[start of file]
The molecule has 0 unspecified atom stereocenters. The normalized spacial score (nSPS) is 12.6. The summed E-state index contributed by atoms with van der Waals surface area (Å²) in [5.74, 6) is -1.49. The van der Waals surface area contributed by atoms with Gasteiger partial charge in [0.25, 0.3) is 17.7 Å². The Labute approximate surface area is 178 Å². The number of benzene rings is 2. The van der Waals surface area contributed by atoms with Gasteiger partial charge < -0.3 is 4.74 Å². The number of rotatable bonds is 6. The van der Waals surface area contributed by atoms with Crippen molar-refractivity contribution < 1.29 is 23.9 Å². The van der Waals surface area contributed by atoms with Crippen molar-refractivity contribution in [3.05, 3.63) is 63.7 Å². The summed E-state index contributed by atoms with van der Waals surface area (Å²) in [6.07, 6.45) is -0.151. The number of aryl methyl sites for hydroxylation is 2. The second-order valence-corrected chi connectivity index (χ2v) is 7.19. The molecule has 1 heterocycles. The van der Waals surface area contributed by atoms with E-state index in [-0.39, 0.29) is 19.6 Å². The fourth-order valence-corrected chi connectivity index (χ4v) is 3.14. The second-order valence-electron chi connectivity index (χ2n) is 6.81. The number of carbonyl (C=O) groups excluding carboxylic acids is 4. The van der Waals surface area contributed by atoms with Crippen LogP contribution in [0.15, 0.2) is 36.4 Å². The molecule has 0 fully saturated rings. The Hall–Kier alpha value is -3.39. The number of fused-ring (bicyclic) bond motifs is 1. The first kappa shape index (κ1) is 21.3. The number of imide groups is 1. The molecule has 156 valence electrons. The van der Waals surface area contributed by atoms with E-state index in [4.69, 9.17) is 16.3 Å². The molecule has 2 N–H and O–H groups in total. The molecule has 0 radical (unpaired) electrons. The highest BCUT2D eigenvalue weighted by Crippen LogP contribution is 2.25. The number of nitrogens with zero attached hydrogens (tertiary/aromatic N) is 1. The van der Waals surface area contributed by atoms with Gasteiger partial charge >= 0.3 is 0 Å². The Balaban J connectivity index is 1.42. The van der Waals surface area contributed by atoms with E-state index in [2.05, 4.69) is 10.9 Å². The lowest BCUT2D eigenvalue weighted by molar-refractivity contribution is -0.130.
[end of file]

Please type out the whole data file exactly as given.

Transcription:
The molecule has 0 unspecified atom stereocenters. The normalized spacial score (nSPS) is 12.6. The summed E-state index contributed by atoms with van der Waals surface area (Å²) in [5.74, 6) is -1.49. The van der Waals surface area contributed by atoms with Gasteiger partial charge in [0.25, 0.3) is 17.7 Å². The Labute approximate surface area is 178 Å². The number of benzene rings is 2. The van der Waals surface area contributed by atoms with Gasteiger partial charge < -0.3 is 4.74 Å². The number of rotatable bonds is 6. The van der Waals surface area contributed by atoms with Crippen molar-refractivity contribution < 1.29 is 23.9 Å². The van der Waals surface area contributed by atoms with Crippen molar-refractivity contribution in [3.05, 3.63) is 63.7 Å². The summed E-state index contributed by atoms with van der Waals surface area (Å²) in [6.07, 6.45) is -0.151. The number of aryl methyl sites for hydroxylation is 2. The second-order valence-corrected chi connectivity index (χ2v) is 7.19. The molecule has 1 heterocycles. The van der Waals surface area contributed by atoms with E-state index in [-0.39, 0.29) is 19.6 Å². The fourth-order valence-corrected chi connectivity index (χ4v) is 3.14. The second-order valence-electron chi connectivity index (χ2n) is 6.81. The number of carbonyl (C=O) groups excluding carboxylic acids is 4. The van der Waals surface area contributed by atoms with Crippen LogP contribution in [0.15, 0.2) is 36.4 Å². The molecule has 0 fully saturated rings. The Hall–Kier alpha value is -3.39. The number of fused-ring (bicyclic) bond motifs is 1. The first kappa shape index (κ1) is 21.3. The number of imide groups is 1. The molecule has 156 valence electrons. The van der Waals surface area contributed by atoms with E-state index in [4.69, 9.17) is 16.3 Å². The molecule has 2 N–H and O–H groups in total. The molecule has 0 radical (unpaired) electrons. The highest BCUT2D eigenvalue weighted by Crippen LogP contribution is 2.25. The number of nitrogens with zero attached hydrogens (tertiary/aromatic N) is 1. The van der Waals surface area contributed by atoms with Gasteiger partial charge >= 0.3 is 0 Å². The Balaban J connectivity index is 1.42. The van der Waals surface area contributed by atoms with E-state index in [2.05, 4.69) is 10.9 Å². The lowest BCUT2D eigenvalue weighted by molar-refractivity contribution is -0.130.